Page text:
Summer’s long gone in Seattle, OK? I do not mourn the passage of time and seasons. Instead, I celebrate. How? By shifting my beverage style and preference towards Cognac cocktails. This is one (of many) reasons why I’m fond of the new book Savory Cocktails by my friend Greg Henry. Ulysses Press was kind enough to send me a copy. What do savory cocktails entail? Well, you might encounter one (or more) of these flavor sensations while mixing up a drink from Greg’s book:
Although not a bartender by trade, Greg is the excellent, accoladed food blogger behind Sippity Sup–Serious Fun Food. And he often blogs in his bathrobe. (Disclosure: Gleaned from the acknowledgements rather than first-hand experience. Though if Greg would have me over to his place for cocktails, I’d gladly take his blogging fashion cues.) Greg is smart and curious enough to reach out to bartenders near and far for inspiration and guidance in creating Savory Cocktails. And, as a cook, he brings a lot of unique and (yes, of course, duh) savory flavors to the table/bar. Aren’t you curious to pick up a cocktail book that employs and deploys these kind of ingredients for your imbibing pleasure? Peruse and contemplate:
Clove, agave, habenero, beets, juniper berry, rhubarb, green tea, chamomile tea, yuzu bitters, Hawaiian sea salt, butternut squash, pink peppercorns, savory (the herb, naturally), fennel (save the fronds!), muddled tomatoes, black truffles (!!!), porcini mushroom powder (!!! times infinity), and beef broth. Yes, BEEF BROTH.
Naturally, I wanted to sample many, if not all of these cocktail creations. But my home bar consists of Chilean Sauvignon Blanc and watermelon beer. Not to despair! I turned to my cocktail confidant and Sun Liquor Lounge Bar Manager Chelsea to help me out. For the sake of simplicity (and strength) I picked out two Cognac cocktails for her to make. And like a great chef or mixer of drinks, sometimes you don’t have all the ingredients on hand so you have to improvise a bit. I e-mailed Chelsea the (basic) ingredient list of the duo of cocktails I wanted her to make, and let her run wild with what she had on hand. I highly recommend picking up a copy of Savory Cocktails to check out Greg’s instructions for constructing a French Green Dragon, but I’m sure he’ll appreciate the adventurous spirit(s) and creativity. (BTW, Chelsea’s FGD is pictured at the top of this post.)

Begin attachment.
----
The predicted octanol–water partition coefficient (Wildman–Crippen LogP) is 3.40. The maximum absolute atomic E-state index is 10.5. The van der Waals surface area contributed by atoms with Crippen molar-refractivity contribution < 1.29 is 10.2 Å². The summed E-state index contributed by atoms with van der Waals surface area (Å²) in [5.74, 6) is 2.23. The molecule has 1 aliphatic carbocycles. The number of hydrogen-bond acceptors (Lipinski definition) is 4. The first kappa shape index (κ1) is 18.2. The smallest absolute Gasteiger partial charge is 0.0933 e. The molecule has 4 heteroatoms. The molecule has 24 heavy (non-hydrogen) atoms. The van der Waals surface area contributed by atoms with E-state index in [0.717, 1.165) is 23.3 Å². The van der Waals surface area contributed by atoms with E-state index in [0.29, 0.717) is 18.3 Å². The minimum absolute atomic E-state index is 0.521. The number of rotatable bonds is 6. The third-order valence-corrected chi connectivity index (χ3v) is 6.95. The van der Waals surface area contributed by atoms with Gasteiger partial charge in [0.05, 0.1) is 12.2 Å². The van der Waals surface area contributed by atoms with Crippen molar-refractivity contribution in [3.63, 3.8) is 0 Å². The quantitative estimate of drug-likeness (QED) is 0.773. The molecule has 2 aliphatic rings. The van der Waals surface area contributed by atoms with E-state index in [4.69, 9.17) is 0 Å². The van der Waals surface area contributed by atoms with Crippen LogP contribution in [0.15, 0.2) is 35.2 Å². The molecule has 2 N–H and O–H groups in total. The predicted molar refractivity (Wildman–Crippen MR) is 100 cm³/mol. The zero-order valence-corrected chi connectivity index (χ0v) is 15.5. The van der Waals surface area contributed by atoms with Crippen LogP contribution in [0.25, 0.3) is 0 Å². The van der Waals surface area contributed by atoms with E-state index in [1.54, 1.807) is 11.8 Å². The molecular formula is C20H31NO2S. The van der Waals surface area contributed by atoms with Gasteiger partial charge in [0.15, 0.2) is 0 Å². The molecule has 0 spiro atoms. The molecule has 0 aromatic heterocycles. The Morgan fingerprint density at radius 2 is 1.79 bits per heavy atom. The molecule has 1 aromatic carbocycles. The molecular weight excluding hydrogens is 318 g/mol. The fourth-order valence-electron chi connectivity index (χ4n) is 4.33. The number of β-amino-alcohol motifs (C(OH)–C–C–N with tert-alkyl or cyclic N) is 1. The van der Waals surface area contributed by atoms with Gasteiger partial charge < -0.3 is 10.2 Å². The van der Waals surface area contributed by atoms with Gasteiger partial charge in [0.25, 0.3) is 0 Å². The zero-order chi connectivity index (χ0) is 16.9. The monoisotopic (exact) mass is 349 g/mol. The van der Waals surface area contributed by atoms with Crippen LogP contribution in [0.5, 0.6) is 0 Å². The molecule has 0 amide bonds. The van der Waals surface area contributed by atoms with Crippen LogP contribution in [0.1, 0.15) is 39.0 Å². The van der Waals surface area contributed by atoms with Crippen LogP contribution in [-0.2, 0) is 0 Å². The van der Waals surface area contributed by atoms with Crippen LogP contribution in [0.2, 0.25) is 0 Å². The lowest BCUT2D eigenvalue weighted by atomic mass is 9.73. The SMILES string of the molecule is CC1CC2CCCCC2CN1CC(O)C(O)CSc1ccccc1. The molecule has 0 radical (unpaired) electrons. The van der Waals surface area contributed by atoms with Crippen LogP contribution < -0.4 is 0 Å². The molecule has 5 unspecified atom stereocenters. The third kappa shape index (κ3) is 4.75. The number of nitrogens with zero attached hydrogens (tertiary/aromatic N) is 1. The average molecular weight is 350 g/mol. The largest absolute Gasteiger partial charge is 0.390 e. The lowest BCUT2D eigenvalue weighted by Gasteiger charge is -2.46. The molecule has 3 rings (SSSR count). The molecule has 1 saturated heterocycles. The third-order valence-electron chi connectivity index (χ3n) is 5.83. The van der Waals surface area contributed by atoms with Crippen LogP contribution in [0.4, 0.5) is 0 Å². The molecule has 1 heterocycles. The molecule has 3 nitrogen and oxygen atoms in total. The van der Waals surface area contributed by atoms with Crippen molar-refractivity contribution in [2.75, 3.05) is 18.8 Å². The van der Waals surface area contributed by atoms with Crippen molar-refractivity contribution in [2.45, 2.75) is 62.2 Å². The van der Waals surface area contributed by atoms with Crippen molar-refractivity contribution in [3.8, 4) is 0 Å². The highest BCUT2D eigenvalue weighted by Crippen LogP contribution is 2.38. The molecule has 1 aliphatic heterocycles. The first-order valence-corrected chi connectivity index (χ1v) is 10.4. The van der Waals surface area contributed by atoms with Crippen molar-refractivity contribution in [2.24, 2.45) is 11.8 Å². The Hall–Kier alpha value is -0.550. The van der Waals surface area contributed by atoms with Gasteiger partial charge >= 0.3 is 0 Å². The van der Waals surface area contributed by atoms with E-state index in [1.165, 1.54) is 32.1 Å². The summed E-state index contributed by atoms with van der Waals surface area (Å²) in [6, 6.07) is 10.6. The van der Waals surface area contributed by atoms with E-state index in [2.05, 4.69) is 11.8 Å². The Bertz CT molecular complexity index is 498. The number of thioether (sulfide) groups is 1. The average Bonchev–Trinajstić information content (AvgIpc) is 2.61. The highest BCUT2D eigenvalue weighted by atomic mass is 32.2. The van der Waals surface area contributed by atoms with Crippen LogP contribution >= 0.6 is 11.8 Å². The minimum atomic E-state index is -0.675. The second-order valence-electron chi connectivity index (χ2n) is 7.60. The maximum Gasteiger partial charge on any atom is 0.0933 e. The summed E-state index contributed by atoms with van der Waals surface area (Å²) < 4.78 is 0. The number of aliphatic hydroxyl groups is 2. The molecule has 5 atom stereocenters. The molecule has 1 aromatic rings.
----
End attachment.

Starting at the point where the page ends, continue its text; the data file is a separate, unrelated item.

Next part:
The top of the coaster shows the original ingredients/ratios and the bottom shows Chelsea’s twist. And I scribbled in the “2 dashes Angostura”, which was her a la minute tweak.
Cocktail number two? Silk and Gators. An absence of Sherry took this cocktail in a darker, more brooding direction with Port. And a chance for Chelsea to demonstrate a most dramatic, whooshing of en fuego citrus oil as the grand finale. This will warm you on those chilly fall nights. It has heft. And, once again, you can see there was a few last-minute adjustments to the recipe.
Savory Cocktails goes into more depth concerning the specific, preferred ingredients and includes step-by-step technique. Which is useful for both accomplished cocktail mixers and those who struggle to make a decent gin and tonic. (Not surprisingly, I fall in the latter category. But I can pour you a mean sparkling rosé. Though I don’t know if you can call a pink, bubbly wine “mean”.)
As Greg says in the introduction to a cocktail of his own invention, The Chaparral, “Cocktails, even the best of them, often rely on those that came before.” And while Savory Cocktails is certainly a nod to that tradition, its culinary bent and original contributions provide a forward-looking guide to your future cocktailing pleasure. So mix up some Cognac cocktails and peruse the book while you sip, ok? JAMESON*
*Inside joke for faithful SippitySup readers.
Terrific “riffs” (I love that word–riff!). GREG
Thanks, Greg. I like riffs coming from everywhere, from Keith Richards’ guitar to a cocktail shaker.